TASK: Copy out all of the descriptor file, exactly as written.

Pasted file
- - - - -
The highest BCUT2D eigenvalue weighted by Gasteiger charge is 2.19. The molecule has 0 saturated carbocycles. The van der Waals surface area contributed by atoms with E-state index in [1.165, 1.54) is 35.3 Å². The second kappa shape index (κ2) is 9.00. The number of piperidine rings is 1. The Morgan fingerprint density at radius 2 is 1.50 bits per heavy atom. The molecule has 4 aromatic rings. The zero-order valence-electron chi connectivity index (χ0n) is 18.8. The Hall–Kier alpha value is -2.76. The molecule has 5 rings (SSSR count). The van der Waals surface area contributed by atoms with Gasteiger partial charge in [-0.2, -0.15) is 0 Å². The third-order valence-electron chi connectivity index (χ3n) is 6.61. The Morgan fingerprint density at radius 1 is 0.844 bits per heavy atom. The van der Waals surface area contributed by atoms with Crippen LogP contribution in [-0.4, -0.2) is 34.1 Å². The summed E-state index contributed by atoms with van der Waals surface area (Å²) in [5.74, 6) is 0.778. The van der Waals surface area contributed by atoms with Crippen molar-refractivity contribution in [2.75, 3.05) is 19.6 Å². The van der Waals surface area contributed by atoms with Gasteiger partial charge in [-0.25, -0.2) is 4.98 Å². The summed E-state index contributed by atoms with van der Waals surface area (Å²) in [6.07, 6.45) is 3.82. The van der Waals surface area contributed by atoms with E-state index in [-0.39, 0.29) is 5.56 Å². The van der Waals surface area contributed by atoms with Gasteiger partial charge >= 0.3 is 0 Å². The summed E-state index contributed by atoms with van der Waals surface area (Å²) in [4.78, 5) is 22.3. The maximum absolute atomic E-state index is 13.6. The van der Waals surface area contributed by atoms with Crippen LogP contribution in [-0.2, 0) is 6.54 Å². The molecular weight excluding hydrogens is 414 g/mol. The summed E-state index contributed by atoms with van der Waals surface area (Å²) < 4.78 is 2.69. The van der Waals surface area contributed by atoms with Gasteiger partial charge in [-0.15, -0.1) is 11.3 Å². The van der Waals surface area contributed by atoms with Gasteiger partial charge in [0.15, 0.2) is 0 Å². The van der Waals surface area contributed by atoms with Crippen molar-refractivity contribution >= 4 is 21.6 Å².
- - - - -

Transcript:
The highest BCUT2D eigenvalue weighted by Gasteiger charge is 2.19. The molecule has 0 saturated carbocycles. The van der Waals surface area contributed by atoms with E-state index in [1.165, 1.54) is 35.3 Å². The second kappa shape index (κ2) is 9.00. The number of piperidine rings is 1. The Morgan fingerprint density at radius 2 is 1.50 bits per heavy atom. The molecule has 4 aromatic rings. The zero-order valence-electron chi connectivity index (χ0n) is 18.8. The Hall–Kier alpha value is -2.76. The molecule has 5 rings (SSSR count). The van der Waals surface area contributed by atoms with Gasteiger partial charge in [-0.2, -0.15) is 0 Å². The third-order valence-electron chi connectivity index (χ3n) is 6.61. The Morgan fingerprint density at radius 1 is 0.844 bits per heavy atom. The van der Waals surface area contributed by atoms with Crippen LogP contribution in [-0.4, -0.2) is 34.1 Å². The summed E-state index contributed by atoms with van der Waals surface area (Å²) in [5.74, 6) is 0.778. The van der Waals surface area contributed by atoms with Crippen molar-refractivity contribution in [2.75, 3.05) is 19.6 Å². The van der Waals surface area contributed by atoms with Gasteiger partial charge in [-0.25, -0.2) is 4.98 Å². The summed E-state index contributed by atoms with van der Waals surface area (Å²) in [6.07, 6.45) is 3.82. The van der Waals surface area contributed by atoms with E-state index in [-0.39, 0.29) is 5.56 Å². The van der Waals surface area contributed by atoms with Gasteiger partial charge >= 0.3 is 0 Å². The summed E-state index contributed by atoms with van der Waals surface area (Å²) in [4.78, 5) is 22.3. The maximum absolute atomic E-state index is 13.6. The van der Waals surface area contributed by atoms with Crippen LogP contribution in [-0.2, 0) is 6.54 Å². The molecular weight excluding hydrogens is 414 g/mol. The summed E-state index contributed by atoms with van der Waals surface area (Å²) < 4.78 is 2.69. The van der Waals surface area contributed by atoms with Gasteiger partial charge in [-0.15, -0.1) is 11.3 Å². The van der Waals surface area contributed by atoms with Gasteiger partial charge in [0.15, 0.2) is 0 Å². The van der Waals surface area contributed by atoms with Crippen molar-refractivity contribution >= 4 is 21.6 Å².